- Pretty much everything to do with Max Dillon prior to, and for a while after, his transformation. Here's a man who's either ignored or bullied by almost everyone he meets, has his birthday forgotten by everyone and is pretty clearly pining for any kind of genuine human contact from anyone. Not to mention having all his work on the new electrical stolen and used by Smythe. It's not hard to imagine that the kind words and actions of Spider-Man are the first he's had in years and to see him place so much importance on them is heartbreaking.
Max: (awestruck) You see me. They see me.
- When he sings "Happy Birthday" to himself. It's a reminder that there is noone there for him. Not even on his birthday.
- Someone has a video camera in Times Square, and puts Max on the big screens. It doesn't even matter to him that he's transformed and people are terrified, he's just amazed that they're noticing him at all.
- Each time I had to hear him weakly say "It's my birthday..." killed me a little inside. Then finally, seeing him talking to Spidey, so confused and scared, knowing that he'll become a villain hearing it that last time. My tear ducts went into overdrive.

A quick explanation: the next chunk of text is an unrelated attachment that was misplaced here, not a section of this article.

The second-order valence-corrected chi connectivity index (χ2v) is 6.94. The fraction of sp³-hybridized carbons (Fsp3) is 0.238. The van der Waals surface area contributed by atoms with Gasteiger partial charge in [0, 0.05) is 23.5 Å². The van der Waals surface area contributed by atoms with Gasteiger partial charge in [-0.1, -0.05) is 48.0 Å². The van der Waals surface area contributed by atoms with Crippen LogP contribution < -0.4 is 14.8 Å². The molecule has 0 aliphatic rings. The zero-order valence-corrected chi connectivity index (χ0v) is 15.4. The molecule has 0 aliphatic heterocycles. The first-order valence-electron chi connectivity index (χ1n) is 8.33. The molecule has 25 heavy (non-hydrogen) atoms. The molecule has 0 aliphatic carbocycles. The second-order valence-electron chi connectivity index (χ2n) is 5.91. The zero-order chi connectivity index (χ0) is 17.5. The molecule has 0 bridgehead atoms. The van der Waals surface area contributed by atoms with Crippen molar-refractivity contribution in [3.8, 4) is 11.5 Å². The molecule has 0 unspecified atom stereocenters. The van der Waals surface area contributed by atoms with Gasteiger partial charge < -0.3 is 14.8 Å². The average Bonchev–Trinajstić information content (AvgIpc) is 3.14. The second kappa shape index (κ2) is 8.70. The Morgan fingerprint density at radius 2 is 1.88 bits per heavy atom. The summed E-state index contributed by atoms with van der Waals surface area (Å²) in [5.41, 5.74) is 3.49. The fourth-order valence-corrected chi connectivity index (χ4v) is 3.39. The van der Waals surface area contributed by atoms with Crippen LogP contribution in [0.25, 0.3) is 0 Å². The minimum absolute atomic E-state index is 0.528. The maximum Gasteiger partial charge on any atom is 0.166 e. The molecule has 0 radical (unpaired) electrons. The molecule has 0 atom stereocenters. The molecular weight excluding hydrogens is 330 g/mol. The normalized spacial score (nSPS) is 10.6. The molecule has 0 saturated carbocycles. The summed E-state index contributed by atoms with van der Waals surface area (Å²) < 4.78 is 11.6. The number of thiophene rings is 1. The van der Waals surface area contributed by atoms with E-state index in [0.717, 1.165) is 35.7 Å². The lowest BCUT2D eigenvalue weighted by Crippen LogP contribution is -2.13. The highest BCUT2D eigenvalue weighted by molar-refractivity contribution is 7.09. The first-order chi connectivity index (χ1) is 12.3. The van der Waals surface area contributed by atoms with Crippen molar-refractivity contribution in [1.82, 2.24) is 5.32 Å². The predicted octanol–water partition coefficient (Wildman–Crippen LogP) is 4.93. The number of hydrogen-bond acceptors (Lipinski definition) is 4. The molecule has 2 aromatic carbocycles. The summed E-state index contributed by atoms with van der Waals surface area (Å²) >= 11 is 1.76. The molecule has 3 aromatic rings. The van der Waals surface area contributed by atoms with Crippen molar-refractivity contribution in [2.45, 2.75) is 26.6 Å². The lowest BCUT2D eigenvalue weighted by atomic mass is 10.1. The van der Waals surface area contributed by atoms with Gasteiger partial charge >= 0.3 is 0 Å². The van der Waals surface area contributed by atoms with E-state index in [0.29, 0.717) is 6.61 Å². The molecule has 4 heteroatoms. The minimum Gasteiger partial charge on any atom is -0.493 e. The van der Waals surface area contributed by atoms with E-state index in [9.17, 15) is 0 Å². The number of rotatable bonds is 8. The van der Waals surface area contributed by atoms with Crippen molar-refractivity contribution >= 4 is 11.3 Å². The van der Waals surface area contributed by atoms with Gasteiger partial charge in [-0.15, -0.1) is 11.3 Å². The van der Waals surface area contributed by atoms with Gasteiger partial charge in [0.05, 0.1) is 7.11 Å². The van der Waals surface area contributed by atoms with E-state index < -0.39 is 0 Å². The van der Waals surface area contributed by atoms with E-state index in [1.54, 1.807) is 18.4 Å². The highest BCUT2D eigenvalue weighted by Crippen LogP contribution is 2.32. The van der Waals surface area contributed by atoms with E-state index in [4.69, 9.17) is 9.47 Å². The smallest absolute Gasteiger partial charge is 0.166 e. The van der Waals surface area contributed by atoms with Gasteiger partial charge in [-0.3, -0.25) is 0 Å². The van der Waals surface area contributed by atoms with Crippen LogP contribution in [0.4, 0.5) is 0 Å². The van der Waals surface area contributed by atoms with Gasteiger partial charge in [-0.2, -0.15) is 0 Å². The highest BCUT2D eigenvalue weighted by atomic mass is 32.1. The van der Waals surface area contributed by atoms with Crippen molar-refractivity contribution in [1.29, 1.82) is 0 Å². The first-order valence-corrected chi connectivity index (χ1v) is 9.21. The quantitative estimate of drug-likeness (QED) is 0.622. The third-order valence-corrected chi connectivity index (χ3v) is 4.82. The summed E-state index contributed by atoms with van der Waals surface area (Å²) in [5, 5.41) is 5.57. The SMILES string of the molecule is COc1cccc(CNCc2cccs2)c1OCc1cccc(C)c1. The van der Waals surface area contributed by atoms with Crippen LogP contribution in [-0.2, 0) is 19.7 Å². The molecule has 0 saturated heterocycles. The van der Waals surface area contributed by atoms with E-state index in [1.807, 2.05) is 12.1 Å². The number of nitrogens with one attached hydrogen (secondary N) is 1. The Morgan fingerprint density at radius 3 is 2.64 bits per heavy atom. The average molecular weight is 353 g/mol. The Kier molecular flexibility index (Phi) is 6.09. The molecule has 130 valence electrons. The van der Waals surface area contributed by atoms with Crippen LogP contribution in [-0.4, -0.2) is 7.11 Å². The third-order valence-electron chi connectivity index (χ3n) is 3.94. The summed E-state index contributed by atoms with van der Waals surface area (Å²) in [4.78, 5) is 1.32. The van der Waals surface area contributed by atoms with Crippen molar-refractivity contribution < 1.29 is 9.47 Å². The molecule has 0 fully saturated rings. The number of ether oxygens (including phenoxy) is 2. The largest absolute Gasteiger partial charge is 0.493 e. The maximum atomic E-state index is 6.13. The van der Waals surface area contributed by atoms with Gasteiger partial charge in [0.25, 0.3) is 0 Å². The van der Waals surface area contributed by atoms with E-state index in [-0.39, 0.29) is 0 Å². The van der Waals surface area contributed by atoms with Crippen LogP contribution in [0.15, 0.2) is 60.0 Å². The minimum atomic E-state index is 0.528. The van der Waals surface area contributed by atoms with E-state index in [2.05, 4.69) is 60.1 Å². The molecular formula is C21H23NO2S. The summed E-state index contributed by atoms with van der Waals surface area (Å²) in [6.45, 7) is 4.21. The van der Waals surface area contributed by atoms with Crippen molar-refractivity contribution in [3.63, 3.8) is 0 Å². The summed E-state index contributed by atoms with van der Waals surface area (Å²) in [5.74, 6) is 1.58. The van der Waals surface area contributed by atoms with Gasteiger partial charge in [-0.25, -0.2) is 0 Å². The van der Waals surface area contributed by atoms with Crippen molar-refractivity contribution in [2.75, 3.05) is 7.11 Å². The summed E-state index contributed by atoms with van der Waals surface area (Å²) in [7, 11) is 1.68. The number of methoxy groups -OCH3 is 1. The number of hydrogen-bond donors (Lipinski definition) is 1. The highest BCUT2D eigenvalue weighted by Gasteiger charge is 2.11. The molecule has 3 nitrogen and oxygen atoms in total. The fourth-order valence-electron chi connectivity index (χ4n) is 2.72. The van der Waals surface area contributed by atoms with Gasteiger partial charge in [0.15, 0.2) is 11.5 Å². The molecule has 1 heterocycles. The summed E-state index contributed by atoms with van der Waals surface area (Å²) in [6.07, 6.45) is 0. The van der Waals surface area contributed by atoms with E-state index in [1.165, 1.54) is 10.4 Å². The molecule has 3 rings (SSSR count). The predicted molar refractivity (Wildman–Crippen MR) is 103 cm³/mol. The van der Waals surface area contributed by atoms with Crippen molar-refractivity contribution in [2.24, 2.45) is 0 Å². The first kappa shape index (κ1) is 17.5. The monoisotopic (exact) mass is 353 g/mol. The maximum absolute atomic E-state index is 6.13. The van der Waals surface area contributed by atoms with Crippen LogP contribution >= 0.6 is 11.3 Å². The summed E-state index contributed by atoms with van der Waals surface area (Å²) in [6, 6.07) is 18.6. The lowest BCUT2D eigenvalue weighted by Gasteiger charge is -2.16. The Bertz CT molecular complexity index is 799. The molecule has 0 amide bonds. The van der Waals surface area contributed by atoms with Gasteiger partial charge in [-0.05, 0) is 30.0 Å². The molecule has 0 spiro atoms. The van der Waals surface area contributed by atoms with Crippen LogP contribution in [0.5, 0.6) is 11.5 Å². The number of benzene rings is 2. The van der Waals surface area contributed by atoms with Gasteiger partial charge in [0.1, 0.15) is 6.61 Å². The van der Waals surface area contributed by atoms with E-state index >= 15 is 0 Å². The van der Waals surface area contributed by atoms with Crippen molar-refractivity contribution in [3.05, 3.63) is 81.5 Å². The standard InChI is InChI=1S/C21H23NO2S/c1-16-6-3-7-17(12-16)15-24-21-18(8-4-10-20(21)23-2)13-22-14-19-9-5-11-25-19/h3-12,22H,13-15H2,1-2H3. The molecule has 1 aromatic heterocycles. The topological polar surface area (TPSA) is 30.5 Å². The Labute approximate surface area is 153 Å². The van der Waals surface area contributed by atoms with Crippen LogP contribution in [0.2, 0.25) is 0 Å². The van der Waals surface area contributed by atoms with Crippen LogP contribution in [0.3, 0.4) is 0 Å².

- Just the fact that his accident and transformation happened on his birthday, of all days...
- Tearjerking in hindsight, when he tells Spider-Man that he's a nobody, he really believes that because he has noone to comfort him.
- The worst of it was, Spidey was getting through to him. Dillon was at heart a good person, he never wanted anything but to be treated right by others. He wasn't interested in hurting people, and Spidey had almost talked him down when Electro steps onto the power lines, flaring up with electricity, and the sniper — instructed to take a shot if he "makes a move" — interprets it as a threat and fires. That ended up truly being the straw that broke the camel's back, and Dillon had finally had enough of the mistreatment. If ever there was an example of Tragic Villain, it's right here.
- To further that whole 'could have been a hero' thing, what gives Electro the strength to unlock his full powers and escape from Ravencroft is Harry telling him that 'he needs him'. Max just kinda repeats it to himself, stunned, then, obviously in pain, manages to break free by turning into electricity for the first time and blasting the guards attacking Harry, showing that even with his mental instability, he just wanted to be respected and have a friend.